Pressure Continues on Food Companies – At Home and Abroad
July 17, 2013
Last week, the House Appropriations Subcommittee for Financial Services and General Government renewed a provision in the appropriations bill barring the FTC from releasing a final Interagency Working Group (IWG) Report until a cost-benefit analysis is performed. But recent developments have not all been good news for food advertisers. Domestically, obesity was officially named a disease by the American Medical Association in June, which will certainly change the way that the medical community and policy makers view the obesity epidemic in the U.S.
Internationally, things have been heating up as well. Just recently, a new law has come into effect in Chile that places significant restrictions on the advertisement of foods considered high in calories, fat, salt, or sugar content. Under this law, foods in these categories must be labeled as such, and such products may not be sold in primary or secondary schools in Chile. There is an absolute prohibition on advertisements of these products targeted to children under the age of 14, and any use of so-called toys or prizes in connection with the sale of such products is banned. The Health Ministry of Chile must issue guidelines to determine which products qualify to be covered by the law before the law can be fully enforced.
In June, WHO Europe issued a report recommending increased restrictions on the marketing of foods high in fat, salt, and sugar (“HFSS”) to children. This report stated that a majority of advertisements in Europe are for HFSS foods and said there is a direct link between food advertising and obesity. WHO Europe also called industry efforts insufficient.
And the National Assembly of Ecuador recently passed a law with significant restrictions on all advertisements, including those for food products. Under the Ecuadorian law, all foreign ads (those for companies without a majority of the stockholders being Ecuadorian nationals or legal residents and those ads which do not have 80 percent or more of those contributing to the ad being Ecuadorian nationals or legal residents) will be banned. Any advertisement, including food advertisements, that will be shown during children’s programming must be approved by the country’s Health Ministry. The law also states that ads for any products whose regular use may “harm” the health of consumers (including alcoholic beverages, tobacco, and potentially some foods) are prohibited.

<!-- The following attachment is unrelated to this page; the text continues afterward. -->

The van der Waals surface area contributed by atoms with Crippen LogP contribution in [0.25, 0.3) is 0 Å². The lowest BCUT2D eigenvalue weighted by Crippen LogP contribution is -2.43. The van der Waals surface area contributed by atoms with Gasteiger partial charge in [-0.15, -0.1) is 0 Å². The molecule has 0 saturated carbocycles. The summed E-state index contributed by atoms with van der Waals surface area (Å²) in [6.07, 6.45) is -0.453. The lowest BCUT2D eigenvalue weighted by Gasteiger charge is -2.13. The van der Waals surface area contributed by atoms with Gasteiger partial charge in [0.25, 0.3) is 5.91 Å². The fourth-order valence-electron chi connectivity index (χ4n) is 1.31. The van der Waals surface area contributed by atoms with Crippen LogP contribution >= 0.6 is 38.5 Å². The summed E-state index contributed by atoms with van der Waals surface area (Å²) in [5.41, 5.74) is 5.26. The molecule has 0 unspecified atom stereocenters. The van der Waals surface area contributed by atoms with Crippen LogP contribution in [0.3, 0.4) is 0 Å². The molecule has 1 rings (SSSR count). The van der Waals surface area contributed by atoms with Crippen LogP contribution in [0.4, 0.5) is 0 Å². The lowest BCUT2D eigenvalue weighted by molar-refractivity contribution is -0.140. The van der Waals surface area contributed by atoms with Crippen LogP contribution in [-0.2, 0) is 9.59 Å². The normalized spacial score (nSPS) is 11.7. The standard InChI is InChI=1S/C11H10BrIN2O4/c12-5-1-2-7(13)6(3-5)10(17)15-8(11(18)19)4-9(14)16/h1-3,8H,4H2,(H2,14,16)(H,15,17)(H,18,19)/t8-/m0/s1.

Also in June, back home at the federal level, Senators Richard Blumenthal (D-CT), Tom Harkin (D-IA), Richard Durbin (D-IL), and Jay Rockefeller (D-WV) sent a letter to Nickelodeon and Viacom urging them to ban advertisements for “unhealthy food” on the network. And in a separate press release about the letter, Senator Rockefeller called for the elimination of the advertising tax deduction for marketing of such foods.
Nevertheless, the food and beverage industry has a very positive story to tell. The industry has been proactive through its self-regulatory efforts, such as the Healthy Weight Commitment Foundation and Children’s Food and Beverage Advertising Initiative (CFBAI), in cutting more than a trillion five hundred million calories out of foods in just the last couple of years and in shifting the mix of food advertising directed to children 12 and under to healthier foods. As successful as these efforts have been, the pressure on governments to “do something” in response to the obesity problem will only continue to grow. It is our responsibility to help educate policymakers that we are working diligently to be part of the solution.
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